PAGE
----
Symantec Corp. claims its users will have a better chance of preventing previously unseen types of network attacks with its latest intrusion detection release.
With ManHunt 3.0, the Cupertino, Calif.-based firm says IT managers will be better protected not just against the viruses, hacks and other security threats that they’ve seen before, but also against the new and unpredictable threats forever being devised by network ne’er-do-wells.
“Attackers are coming up with attacks daily, and many are variations on an old theme,” said John Harrison, group product manager for Network IDS Products at Symantec. “[ManHunt 3.0] is designed to protect against those that are known and those that are unknown.”
Harrison said the product is able to accomplish this because it doesn’t focus solely on detecting the signatures of incoming and potentially harmful data packets. It goes further by also examining packet protocols and judging whether they are a risk to the network. Elements that could raise red flags include extra and invalid characters and possible buffer overflow conditions, according to Symantec. Any such anomalies are reported to network administrators to give them a chance to respond to the threat.
The product also uses traditional IDS preventative tools, such as signature detection and “proactive response capabilities.” The latter category could include such measures as automatically terminating a TCP session if a threat is detected, or tracing an attack back to its source.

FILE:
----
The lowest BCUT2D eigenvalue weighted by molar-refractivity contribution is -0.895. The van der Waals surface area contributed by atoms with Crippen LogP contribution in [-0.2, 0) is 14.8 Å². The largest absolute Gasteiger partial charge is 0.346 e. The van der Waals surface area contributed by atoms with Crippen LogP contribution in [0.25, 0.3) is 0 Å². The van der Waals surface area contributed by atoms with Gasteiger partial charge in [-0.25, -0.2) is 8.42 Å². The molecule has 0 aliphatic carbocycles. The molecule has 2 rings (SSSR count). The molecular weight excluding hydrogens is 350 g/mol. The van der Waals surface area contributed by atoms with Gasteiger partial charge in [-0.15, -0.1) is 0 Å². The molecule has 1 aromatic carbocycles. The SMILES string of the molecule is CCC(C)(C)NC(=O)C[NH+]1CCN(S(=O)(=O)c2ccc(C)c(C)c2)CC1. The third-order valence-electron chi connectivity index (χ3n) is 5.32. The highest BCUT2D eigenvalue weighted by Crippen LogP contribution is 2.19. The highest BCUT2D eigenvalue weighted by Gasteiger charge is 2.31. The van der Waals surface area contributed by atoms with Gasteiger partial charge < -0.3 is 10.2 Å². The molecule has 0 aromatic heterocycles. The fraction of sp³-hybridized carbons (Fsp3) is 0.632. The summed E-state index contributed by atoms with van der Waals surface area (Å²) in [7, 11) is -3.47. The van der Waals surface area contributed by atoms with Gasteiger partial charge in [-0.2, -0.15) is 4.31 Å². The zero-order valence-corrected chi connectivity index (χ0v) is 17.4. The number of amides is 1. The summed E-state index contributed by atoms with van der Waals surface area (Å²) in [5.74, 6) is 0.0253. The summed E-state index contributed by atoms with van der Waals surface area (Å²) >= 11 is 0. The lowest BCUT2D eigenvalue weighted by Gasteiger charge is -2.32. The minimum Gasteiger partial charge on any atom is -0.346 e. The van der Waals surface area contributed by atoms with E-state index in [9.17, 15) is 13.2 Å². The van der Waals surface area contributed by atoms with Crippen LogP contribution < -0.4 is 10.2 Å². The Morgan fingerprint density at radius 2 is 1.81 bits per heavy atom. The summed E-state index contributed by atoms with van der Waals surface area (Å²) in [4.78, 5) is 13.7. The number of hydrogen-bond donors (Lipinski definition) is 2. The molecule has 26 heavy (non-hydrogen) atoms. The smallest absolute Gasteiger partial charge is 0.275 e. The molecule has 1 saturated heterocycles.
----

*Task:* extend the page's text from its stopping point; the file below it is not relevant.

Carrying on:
Symantec says it has also improved the product’s reporting process with its analysis and correlation engine. The feature sifts through the data that is generated about incidents, filters out redundant info and merges what’s left over into easily digestible reports.
Harrison touted other enhancements, such as a centralized management console whereby customers will be able to forego the tedious process of going to each IDS node on the network to make changes. Customers also will enjoy the benefits of a team of Symantec researchers, distributed worldwide, who are on the lookout for any developing viruses, worms or other kind of network security threats.
“You’re not just getting a hardware product,” said Harrison.
The ManHunt offering is part of Symantec’s overall IDS suite of products, known as Symantec Intrusion Protection. Elements of a setup using the framework might include network- and host-based intrusion detection and prevention, integrated appliances, early warning services and analysis and mitigation services. The company believes this overall package betters its competitors by offering a more comprehensive IDS package.
For Andrew Berkuta, network and physical security manager at HomeBanc Mortgage in Atlanta, features such as ease of use and clear reporting capabilities are two of the most important elements that his firm looks for in choosing an IDS product. If a product isn’t easy for everyone to use, it can be a wasted investment, he said.
“If the operations folks don’t know how to use it, it will end up at the back of a data centre collecting dust,” Berkuta said.
After an intensive process of sussing out the players in the IDS space, HomeBanc went with San Jose-based IntruVert, which recently rolled out the latest version of its IntruShield IDS System offering.
“[IntruVert] seemed to be six to eight months ahead of the learning curve and were that far ahead of what anyone else was doing in this space,” said Berkuta.